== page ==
Philadelphia Eagles: Deep Offensive Depth Chart for 2010
We've all heard the phrase a team throws around when they have three talented players at one position; it's generally known as the three-headed dragon or something along those lines.
How about when a team has a fleet of them—what do you call that?
A modern day pterodactyl.
It's actually ironic if you take a minute to think about it—how deep and talented the Eagles depth chart could finally be.
For over a decade, the Eagles were plagued by two things—injuries, which is to be expected in the NFL, and mediocrity at skill positions.
Now in 2010, the Eagles have offensive play-makers all over the field and McNabb gets traded—like I said, it's kind of ironic!
Moving on, lets take a look at the "Three-Headed Dragon" the Eagles have at their disposal for years to come.
Wide Receivers: Wings of the beast
I apologize about using the same picture but finding one with all three isn't as easy as you may think.
For the first time in a very long time, the Eagles have a true trio at the WR position who can strike fear into any opposing defensive coordinator.
I've been an Eagle fan for over 20 years and can't think of one unit that were as lethal as this one can be.
DeSean Jackson is just gold, he isn't your prototypical WR, but he makes you eat that thought if that is how you choose to defend him—in a matter of just one step.
Jeremy Maclin came into his rookie season displaying tremendous body control, speed, and power. I fully expect him to be more of a focal point now that he is a year removed from his rookie season.
Then we have the elder of the trio, Jason Avant, who is entering his fifth season.
Avant went basically unnoticed for his first few seasons and it seemed as if all of the sudden, the Eagles had a diamond they weren't even aware of.
He has quickly made a name for himself within the Eagles community as "Mr. Third Down" and rightfully so.
However from this point forward, I'll refer to him as "The Tax Payer" also.
"It's called taxing, you go over the middle, you're going to have to pay a tax. You can do business there, but you're going to get taxed—and that tax is getting hit. You get used to it"
That is a remark you can find on Avant's profile on the Eagles official website.
In his career, including playoffs, Avant has converted 32 of 37 third downs—which is just mind boggling if you remember some of the third downs he's converted.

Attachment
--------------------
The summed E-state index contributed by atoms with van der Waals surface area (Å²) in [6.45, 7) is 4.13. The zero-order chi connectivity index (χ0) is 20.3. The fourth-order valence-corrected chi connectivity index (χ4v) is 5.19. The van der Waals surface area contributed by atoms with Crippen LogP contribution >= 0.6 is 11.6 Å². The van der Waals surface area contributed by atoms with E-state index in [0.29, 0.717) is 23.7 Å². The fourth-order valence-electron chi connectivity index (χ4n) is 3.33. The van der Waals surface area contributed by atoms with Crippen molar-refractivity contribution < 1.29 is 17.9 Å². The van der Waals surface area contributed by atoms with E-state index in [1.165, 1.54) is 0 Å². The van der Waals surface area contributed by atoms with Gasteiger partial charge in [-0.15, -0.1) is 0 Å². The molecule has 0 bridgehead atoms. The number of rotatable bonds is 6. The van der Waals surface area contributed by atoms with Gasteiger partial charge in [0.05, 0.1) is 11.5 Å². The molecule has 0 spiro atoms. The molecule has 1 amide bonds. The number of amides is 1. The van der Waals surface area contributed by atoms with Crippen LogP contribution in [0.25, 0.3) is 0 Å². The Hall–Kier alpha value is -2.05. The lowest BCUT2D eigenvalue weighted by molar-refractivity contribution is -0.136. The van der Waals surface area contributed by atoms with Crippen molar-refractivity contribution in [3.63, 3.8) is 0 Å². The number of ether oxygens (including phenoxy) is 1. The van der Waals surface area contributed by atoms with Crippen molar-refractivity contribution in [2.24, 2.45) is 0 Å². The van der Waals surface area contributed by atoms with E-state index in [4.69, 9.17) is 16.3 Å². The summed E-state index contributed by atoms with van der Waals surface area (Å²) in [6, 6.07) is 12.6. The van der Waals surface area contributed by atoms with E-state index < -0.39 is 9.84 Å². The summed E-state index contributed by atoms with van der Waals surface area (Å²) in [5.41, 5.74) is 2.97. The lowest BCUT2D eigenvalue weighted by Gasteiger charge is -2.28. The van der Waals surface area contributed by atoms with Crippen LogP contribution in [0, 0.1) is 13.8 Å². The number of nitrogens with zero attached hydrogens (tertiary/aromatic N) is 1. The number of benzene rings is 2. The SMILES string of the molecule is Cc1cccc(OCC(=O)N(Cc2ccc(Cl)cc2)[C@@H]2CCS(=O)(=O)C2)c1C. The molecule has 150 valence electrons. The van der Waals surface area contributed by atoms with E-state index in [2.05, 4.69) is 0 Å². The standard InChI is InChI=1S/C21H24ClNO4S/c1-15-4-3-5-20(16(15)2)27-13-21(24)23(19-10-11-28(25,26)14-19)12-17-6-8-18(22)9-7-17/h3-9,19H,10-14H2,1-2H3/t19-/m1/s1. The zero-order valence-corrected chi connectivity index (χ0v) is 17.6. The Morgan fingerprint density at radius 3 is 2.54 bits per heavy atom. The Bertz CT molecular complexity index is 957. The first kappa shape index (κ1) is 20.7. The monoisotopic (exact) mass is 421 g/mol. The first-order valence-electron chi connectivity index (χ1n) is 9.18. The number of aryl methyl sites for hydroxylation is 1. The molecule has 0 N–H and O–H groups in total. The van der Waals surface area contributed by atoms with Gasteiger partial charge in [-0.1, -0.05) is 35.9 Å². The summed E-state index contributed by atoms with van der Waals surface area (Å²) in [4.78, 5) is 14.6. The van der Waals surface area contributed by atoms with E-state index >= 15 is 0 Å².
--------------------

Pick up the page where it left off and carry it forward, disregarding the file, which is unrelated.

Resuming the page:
The good thing, all three are young players, Jackson and Maclin are the youngest but Avant isn't to far ahead.
The bad thing, how does QB Kevin Kolb make all three happy?
Tight Ends: Behold the power of the beast
The tight end position is a very bright spot for the Eagles entering the 2010 season.
At the least, they have a duo who will create matchup headaches all season long with 2009 standout Brent Celek and last seasons training camp surprise Cornelius Ingram.
The Eagles continue to add depth at the position in this years draft by bringing in Clay Harbor in the fourth round.
Every one of these players have one thing in common—they can catch the football. However they all have a common weakness also.
None of them are skilled at blocking, which is a big concern. For this offense to function properly, QB Kevin Kolb is going to need solid protection across the line.
Get that squared away, and the Eagles are in terrific shape at TE.
Running Backs: The Speed, Power, and Tenacity Of the Beast
LeSean McCoy, Mike Bell, and I would include Charles Scott but I've seen unconfirmed reports the he has to have foot surgery and might miss the season—if that's even true.
If it is, then we could technically throw FB Leonard Weaver in the mix since he did serve as a half back at times in 2009.
Either way, it's another three headed monster the Eagles have at their disposal.
With that in mind, and figuring QB Michael Vick will be used for wildcat formations, I fully expect the Eagles will not have any more short-comings on third and short situations.
There are just to many options to fail in those scenarios in 2010. Other than lack of execution—there should be no excuses!
Weakness: How the beast can be tamed
As I see it, there are two ways to tame the Philadelphia Eagles in 2010.
First and foremost, the chemistry of the offensive line. If the Eagles O-line can't gel together to protect QB Kevin Kolb, fans could be in for a season of sore throats from yelling at the TV.
The second part is QB Kevin Kolb himself.
If he can remain poised in the pocket and feel comfortable with his protection—the Eagles should be unstoppable for the most part.
If Kolb suddenly losses his confidence with his surroundings, once again Eagle fans, I hope you have stock in throat antiseptic!
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